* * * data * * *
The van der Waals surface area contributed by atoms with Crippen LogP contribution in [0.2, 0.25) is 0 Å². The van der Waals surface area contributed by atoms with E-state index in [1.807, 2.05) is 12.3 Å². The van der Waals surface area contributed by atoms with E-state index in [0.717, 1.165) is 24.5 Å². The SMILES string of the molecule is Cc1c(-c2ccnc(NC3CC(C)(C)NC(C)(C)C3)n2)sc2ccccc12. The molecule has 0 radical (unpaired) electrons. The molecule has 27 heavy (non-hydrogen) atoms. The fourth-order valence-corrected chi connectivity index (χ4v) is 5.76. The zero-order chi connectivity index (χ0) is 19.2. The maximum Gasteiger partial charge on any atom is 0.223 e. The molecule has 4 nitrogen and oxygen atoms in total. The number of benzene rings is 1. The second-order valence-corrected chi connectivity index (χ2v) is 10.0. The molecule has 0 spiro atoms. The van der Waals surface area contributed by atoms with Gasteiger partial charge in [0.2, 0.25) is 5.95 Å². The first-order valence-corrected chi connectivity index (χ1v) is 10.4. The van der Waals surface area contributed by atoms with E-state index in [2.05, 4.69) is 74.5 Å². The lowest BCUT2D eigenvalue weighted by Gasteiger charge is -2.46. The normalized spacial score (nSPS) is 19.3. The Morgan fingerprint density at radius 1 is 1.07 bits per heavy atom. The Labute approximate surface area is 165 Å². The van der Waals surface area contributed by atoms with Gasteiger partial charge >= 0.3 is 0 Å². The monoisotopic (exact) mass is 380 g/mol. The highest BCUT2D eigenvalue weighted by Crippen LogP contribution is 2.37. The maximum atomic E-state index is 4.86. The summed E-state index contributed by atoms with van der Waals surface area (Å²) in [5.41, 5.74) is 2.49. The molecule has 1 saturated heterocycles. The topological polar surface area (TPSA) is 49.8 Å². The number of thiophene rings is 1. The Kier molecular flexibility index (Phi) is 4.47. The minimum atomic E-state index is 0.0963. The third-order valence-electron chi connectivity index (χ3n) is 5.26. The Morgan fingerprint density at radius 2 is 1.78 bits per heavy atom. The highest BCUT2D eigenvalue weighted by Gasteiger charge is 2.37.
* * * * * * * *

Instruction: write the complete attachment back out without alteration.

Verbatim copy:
The van der Waals surface area contributed by atoms with Crippen LogP contribution in [0.2, 0.25) is 0 Å². The van der Waals surface area contributed by atoms with E-state index in [1.807, 2.05) is 12.3 Å². The van der Waals surface area contributed by atoms with E-state index in [0.717, 1.165) is 24.5 Å². The SMILES string of the molecule is Cc1c(-c2ccnc(NC3CC(C)(C)NC(C)(C)C3)n2)sc2ccccc12. The molecule has 0 radical (unpaired) electrons. The molecule has 27 heavy (non-hydrogen) atoms. The fourth-order valence-corrected chi connectivity index (χ4v) is 5.76. The zero-order chi connectivity index (χ0) is 19.2. The maximum Gasteiger partial charge on any atom is 0.223 e. The molecule has 4 nitrogen and oxygen atoms in total. The number of benzene rings is 1. The second-order valence-corrected chi connectivity index (χ2v) is 10.0. The molecule has 0 spiro atoms. The van der Waals surface area contributed by atoms with Gasteiger partial charge in [0.2, 0.25) is 5.95 Å². The first-order valence-corrected chi connectivity index (χ1v) is 10.4. The van der Waals surface area contributed by atoms with E-state index in [2.05, 4.69) is 74.5 Å². The lowest BCUT2D eigenvalue weighted by Gasteiger charge is -2.46. The normalized spacial score (nSPS) is 19.3. The Morgan fingerprint density at radius 1 is 1.07 bits per heavy atom. The Labute approximate surface area is 165 Å². The van der Waals surface area contributed by atoms with Gasteiger partial charge >= 0.3 is 0 Å². The monoisotopic (exact) mass is 380 g/mol. The highest BCUT2D eigenvalue weighted by Crippen LogP contribution is 2.37. The maximum atomic E-state index is 4.86. The summed E-state index contributed by atoms with van der Waals surface area (Å²) in [5.41, 5.74) is 2.49. The molecule has 1 saturated heterocycles. The topological polar surface area (TPSA) is 49.8 Å². The number of thiophene rings is 1. The Kier molecular flexibility index (Phi) is 4.47. The minimum atomic E-state index is 0.0963. The third-order valence-electron chi connectivity index (χ3n) is 5.26. The Morgan fingerprint density at radius 2 is 1.78 bits per heavy atom. The highest BCUT2D eigenvalue weighted by Gasteiger charge is 2.37.